By Lauren Apfel
On May 18th, 2017 the New Yorker declared the online personal essay dead and buried. Cause of death was, apparently, a multi-organ failure. Slashed budgets and a need for increasingly click-bait content that left writers cold and over-exposed. A saturated market that led sites to seek out other sources of revenue. And the final nail in the coffin: a sea-change in the political climate that made the airing of individual laundry—dirty or otherwise—feel woefully irrelevant.
But what about the personal parenting essay? As the co-founder and editor of a relatively new digital parenting publication, the pulsing heart of which is the first-person narrative, I’d argue (to paraphrase Mark Twain) that rumors of its demise have been greatly exaggerated.
On May 23, 2016, a mere year before Jia Tolentino delivered her death sentence, Randi Olin and I launched Motherwell. In one sense, the timing seemed ideal. We were riding the crest of a wave. First-person writing on the Internet was ubiquitous enough for it to be described by Slate, in late 2015, as an “industrial complex.” Parenting writing was no exception.
To glance, even casually, around the Web was to believe it. Other parenting publications were thriving: the confessional, blogger-style sites such as Scary Mommy and HuffPost Parents with their millions of actively engaged social media followers; the newsier broadsheet parenting blogs at The New York Times and The Washington Post with their undeniable clout; and the more literary venues such as Brain, Child Magazine, where my co-founder and I started our careers, and whose online presence had been growing like a wild flower under our tender loving care.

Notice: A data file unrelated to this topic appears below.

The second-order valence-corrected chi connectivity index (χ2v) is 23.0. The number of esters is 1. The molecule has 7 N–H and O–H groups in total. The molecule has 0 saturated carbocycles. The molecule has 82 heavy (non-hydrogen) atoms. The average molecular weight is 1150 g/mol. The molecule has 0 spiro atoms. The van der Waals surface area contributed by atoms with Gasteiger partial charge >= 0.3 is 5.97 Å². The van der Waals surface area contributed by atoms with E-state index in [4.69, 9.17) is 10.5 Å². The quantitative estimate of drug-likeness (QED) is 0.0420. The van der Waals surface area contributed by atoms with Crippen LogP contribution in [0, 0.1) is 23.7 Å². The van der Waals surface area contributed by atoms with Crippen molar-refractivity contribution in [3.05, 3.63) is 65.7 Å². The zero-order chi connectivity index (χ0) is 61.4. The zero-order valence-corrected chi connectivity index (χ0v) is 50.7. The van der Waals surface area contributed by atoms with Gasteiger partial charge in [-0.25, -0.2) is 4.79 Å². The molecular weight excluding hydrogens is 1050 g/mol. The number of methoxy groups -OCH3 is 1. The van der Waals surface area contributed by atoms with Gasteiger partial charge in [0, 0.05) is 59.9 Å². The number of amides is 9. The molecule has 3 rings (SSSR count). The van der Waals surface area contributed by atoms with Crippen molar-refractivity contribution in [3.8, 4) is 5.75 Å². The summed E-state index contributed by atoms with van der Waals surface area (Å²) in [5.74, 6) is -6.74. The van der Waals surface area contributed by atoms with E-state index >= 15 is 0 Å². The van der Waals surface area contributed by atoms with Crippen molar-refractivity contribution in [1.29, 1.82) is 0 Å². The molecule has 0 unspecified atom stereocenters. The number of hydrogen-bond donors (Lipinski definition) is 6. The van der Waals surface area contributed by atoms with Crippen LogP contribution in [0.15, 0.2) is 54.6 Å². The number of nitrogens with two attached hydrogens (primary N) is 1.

The problem, insofar as there was one, with parenting writing in the years preceding Motherwell’s launch was not a lack of outlets or interest. It was a lack of depth. In November of 2014, I wrote an article for Time addressing this issue with a sweeping defence of the “mommy blogger.” In the brief spell I had been on the scene, I contended, there had been a palpable uptick not only in the quality of writing about parenthood, but in a recognition of its cultural importance. Call us what you will, I said then—and I believe it to be just as true today—but those of us who are chronicling our experiences raising the next generation of tolerant citizens, those of us who are thinking deeply about what it means in the 21st century to be both a woman and a mother, we are indeed doing serious work.
The Internet agreed with me. Big, venerable sites were now courting, and featuring, parenting essays, written mainly by women. Slate, Salon, Vox, Aeon, The Atlantic. New sites and parenting verticals were popping up on a regular basis. So in this sense, we were certainly riding a wave with Motherwell, capitalising on the surge of—and desire for—intelligent commentary on parenthood.
And then, six months after we went live, Trump happened.
The energy of the Internet changed overnight. It became at once frenetic with emotion—anger, fear, disbelief—but also overwhelming and oddly stultifying as a result. It felt, at least in my liberal bubble, almost sacrilegious to post anything not on the subject of political outrage. Publishing an essay about breastfeeding or the empty nest seemed, at this point, the literary equivalent of plucking idly at a fiddle as Rome burned all around.